My grandparents brought my father’s family to the United States in 1929. They believed in starting the celebration on Heiligabend, what we call Christmas Eve.* My grandmother wanted to exchange gifts on Christmas Eve too. Sometimes we did, sometimes we did not.
One Christmas Eve, I think I was 5 or 6 years old (mainly because I don’t remember my sister being around yet and I still believed in Santa,) my grandparents visited us at home. Santa Claus had visited their house early and left me my very own rocking chair!
I don’t remember why I was so excited about a rocking chair. I remember a kid-sized rocking chair. I remember being excited. I remember that moment. I remember my surprise at my grandparents arriving. I remember being thrilled at seeing them.
While the 5 or 6 year old Eric was probably thrilled by getting a gift just as much as at seeing his grandparents (they lived a few minutes away and I saw them often) adult Eric looks back on those family times and gets a different thrill.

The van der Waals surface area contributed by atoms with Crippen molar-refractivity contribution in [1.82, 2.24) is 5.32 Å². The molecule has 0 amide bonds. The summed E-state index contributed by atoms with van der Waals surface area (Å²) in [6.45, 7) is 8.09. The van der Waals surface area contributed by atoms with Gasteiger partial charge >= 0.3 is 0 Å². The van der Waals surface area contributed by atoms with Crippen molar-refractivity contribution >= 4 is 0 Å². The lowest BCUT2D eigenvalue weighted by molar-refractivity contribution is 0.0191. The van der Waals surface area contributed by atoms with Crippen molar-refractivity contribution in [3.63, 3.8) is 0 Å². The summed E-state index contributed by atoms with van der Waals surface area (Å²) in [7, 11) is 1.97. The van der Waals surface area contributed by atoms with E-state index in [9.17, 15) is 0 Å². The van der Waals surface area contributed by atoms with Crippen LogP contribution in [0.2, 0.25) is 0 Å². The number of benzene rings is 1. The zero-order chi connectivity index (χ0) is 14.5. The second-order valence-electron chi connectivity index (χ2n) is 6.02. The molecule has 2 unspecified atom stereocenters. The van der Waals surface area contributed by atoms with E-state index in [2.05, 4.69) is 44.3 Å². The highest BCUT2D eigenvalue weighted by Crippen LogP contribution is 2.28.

There’s not much to be done to about the greedy marketers and retailers that are actively diluting Christmas to nothing more than a vehicles for “sales” that are more of a bad deal than anything else.
We can only try to keep Christmas ourselves. Find your Barn, and keep your eyes on it.
* They actually followed the full “Advent” package with the calendars etc, but in terms of the actual holiday, they considered it 2 days, like most of Germany still does. Yes: many stores actually close for 2 1/2 days (starting midday on the 24th) in Germany and the economy withstands it!